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Author Topic: Motor cooling solution?  (Read 1831 times)

nigezero

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Motor cooling solution?
« on: July 31, 2014, 08:46:27 AM »

Hey all; it's clear that simple cost effective cooling solutions are key for sustaining ongoing hi power applications from what I'm reading. I'm sure heaps of people are innovating but struck me that I haven't seen a thread yet of such solutions. 

So; here's a pretty logical looking possibility courtesy Gizmag; wrap it in copper mesh-claims are 500x cooling area compared to fins!

http://www.gizmag.com/silent-power-pc-passive-cooling/33145/
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protomech

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Re: Motor cooling solution?
« Reply #1 on: July 31, 2014, 09:12:59 AM »

I'm not sure this would work well in motor applications.

You need moving air through the fins to evict the heat.

More surface area is fine, but there's not going to be a ton of moving air through the mesh. Or that's what it looks like to me.
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Doug S

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Re: Motor cooling solution?
« Reply #2 on: July 31, 2014, 09:38:06 AM »

More surface area is fine, but there's not going to be a ton of moving air through the mesh. Or that's what it looks like to me.

I'd agree with protomech. I know some manufacturers of air-cooled engines have REDUCED the number of fins and achieved better cooling; it's a balancing act between surface area and airflow. Better ways of increasing surface area exist such as bead blasting or anodic treatment to roughen the surface up.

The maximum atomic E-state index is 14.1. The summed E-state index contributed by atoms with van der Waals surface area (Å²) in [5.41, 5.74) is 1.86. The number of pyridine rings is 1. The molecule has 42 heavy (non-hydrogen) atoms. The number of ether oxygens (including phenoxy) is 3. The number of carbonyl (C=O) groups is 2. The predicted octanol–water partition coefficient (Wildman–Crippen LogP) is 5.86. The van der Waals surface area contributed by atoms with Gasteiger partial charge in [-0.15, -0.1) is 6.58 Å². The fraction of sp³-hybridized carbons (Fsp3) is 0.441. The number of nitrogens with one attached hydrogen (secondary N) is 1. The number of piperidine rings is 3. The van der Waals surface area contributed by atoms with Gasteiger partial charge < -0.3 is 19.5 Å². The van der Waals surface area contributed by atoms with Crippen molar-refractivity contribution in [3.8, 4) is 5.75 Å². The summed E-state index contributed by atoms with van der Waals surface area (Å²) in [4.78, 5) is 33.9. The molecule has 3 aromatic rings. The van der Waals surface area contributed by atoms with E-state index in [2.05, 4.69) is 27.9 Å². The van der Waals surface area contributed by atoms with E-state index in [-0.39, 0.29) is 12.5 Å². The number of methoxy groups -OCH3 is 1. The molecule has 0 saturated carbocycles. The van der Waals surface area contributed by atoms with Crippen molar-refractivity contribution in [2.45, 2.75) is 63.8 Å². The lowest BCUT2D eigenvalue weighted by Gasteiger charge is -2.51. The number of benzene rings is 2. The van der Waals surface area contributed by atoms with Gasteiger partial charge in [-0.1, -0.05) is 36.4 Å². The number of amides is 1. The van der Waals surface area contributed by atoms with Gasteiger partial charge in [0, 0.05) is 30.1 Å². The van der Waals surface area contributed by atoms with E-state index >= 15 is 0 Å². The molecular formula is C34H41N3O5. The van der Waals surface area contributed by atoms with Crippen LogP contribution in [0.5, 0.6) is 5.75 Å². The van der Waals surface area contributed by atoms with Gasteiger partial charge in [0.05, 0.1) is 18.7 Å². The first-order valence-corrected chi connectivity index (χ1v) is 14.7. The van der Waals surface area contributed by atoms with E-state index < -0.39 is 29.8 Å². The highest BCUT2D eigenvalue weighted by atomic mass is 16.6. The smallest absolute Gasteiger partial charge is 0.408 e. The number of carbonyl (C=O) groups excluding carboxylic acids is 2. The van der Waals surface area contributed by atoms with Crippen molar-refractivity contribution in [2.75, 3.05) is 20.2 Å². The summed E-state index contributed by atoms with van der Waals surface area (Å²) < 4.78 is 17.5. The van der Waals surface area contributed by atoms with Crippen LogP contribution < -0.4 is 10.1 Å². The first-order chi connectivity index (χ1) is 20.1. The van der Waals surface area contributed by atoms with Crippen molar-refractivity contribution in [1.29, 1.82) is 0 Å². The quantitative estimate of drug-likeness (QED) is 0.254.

Also, that copper mesh doesn't CONDUCT heat very well because the individual copper wires are very thin. A nice thick fin conducts heat away from the motor very fast, all the way to the end of the fin, so all the surface area is effective at transferring the heat into the airstream. That copper mesh would probably heat up very close to the source of heat but not transfer the heat to the rest of the mesh very well, so much of the increased surface area wouldn't be hot enough to transfer heat to the airflow.

Fins are good. Make them relatively thick to conduct heat quickly, rough them up for good surface area, space them and orient them so you get good airflow between them, anodize them a nice dark black so they radiate infrared energy away well, and you're about as good as you're going to get without going to a water jacket.
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trikester

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Re: Motor cooling solution?
« Reply #3 on: July 31, 2014, 10:18:50 AM »

Quote
anodize them a nice dark black so they radiate infrared energy away well,

I agree with everything said except this statement. At the frequency of the IR put out by a hot motor surface the black doesn't radiate any better than plain aluminum. At the frequency of the sun's IR, however, black is very effective, that's why solar water heater pipes are black. It has just been customary to anodize heat sinks black to the point that it would look strange to see them any other color. The most important factor in radiating the low IR is a non-shiny surface. Bead blasting works well for making the surface rough, among other methods. Just the process of anodizing usually breaks the shiny surface and helps.

My own fast cooling method wouldn't help at highway speeds but when I'm going to do a long hot dirt climb I carry a spray bottle of distilled water. The evaporation of the water sprayed on the motor, when it's approaching 250*F, brings the temp down super fast. I've thought about installing a spray bar system using an electric pump so that I don't have to stop to spray the motor. However, I wouldn't have to use it often enough to make that complication seem worthwhile. I use distilled H2O so that the evaporation doesn't leave a mineral deposit on the motor. :-[

Trikester
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Doug S

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Re: Motor cooling solution?
« Reply #4 on: July 31, 2014, 10:42:30 AM »